With summer right around the corner, you, like us, are probably thinking about getting away. For some that means exploring an exotic locale, for others, it is discovering — or rediscovering — the many beautiful spots and/or cultural offerings found right here in New England. A restful retreat on a New Hampshire lake, or a little cottage just steps from an ocean beach can provide the needed change of pace. But for those looking for something more adventurous, an overnight stay in a historic lighthouse in New England holds some allure. As Design New England contributing editor Bruce Irving wrote in his “Icon” column “The Resolute Lighthouse” in our May/June 2013 issue, these maritime beacons are “always signaling — no matter how dark the night or strong the gale.” That’s a message of hope and steadfast loyalty that inspires.
Some of the region’s lighthouses, Rose Island Light in Newport, Rhode Island, in particular, allow guests to stay overnight for a night, a week, or even a month, offering a chance to explore and imagine how life might have been for the hardy keepers of the light.
Built as a wooden structure with an octagonal light in 1871, Rose Island Light operated until 1970 when, after the construction of the nearby Clairborne Pell Newport Bridge, it was abandoned and suffered from vandalism. In 1984, Charlotte Johnson formed the Rose Island Lighthouse Foundation and over the next five years she and other advocates restored the building. Now visitors can stay up to a week in the rooms on the building’s first and second floors.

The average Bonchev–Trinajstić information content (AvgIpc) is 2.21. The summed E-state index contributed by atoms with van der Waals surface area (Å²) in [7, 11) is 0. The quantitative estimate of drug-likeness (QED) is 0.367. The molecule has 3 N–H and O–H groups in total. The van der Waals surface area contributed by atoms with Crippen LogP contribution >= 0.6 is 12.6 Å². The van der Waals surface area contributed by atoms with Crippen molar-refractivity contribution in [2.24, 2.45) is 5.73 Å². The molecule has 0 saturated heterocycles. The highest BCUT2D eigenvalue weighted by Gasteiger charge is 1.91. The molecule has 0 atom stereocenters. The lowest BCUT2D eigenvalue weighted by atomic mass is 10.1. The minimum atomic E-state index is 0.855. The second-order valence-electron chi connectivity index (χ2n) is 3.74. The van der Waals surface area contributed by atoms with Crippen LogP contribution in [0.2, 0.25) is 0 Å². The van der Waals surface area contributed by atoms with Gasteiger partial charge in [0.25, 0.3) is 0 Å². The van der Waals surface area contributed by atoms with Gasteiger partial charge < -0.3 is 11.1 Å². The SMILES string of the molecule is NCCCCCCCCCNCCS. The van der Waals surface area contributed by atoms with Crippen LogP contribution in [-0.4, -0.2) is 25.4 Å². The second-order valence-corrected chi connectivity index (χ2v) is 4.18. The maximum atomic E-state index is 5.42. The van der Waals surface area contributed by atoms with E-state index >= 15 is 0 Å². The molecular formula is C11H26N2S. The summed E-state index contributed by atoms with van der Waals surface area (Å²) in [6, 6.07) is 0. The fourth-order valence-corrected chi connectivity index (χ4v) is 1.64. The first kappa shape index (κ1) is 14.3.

The historically accurate (to circa 1912) keepers’ quarters are on the first floor, which also has a library, living room, and kitchen, and are available to overnight guests. More modern rooms are on the second floor and are usually reserved for week-long visitors.
The library (pictured below) has a collection of books, maps, and vintage accessories including a typewriter and lanterns.
The kitchen is charming and historically accurate with a cast iron stove, a pitcher pump at the pantry’s sink, and dainty dinnerware. A slender doorway leads to one of the first floor bedrooms.
Another bedroom on the first floor is lovely in its simplicity.
The lighthouse is located on an 18½-acre island west of Newport Harbor and south of the Claiborne Pell Newport Bridge.
In the summer months, public access is via the Jamestown Ferry, which operates daily. From September to June, the Lighthouse Foundation’s boat takes overnight visitors to the lighthouse. For ultimate seclusion and off-season beauty, a night from November to March is suggested.
Curious what other lighthouses offer overnight accommodations? Jeremy D’Entremont operates stayatalighthouse.com, and provides information on places such as Gurnet Light in Plymouth, Massachusetts, Race Point Lighthouse in Provincetown, Massachusetts, and Pemaquid Point Light in Bristol, Maine.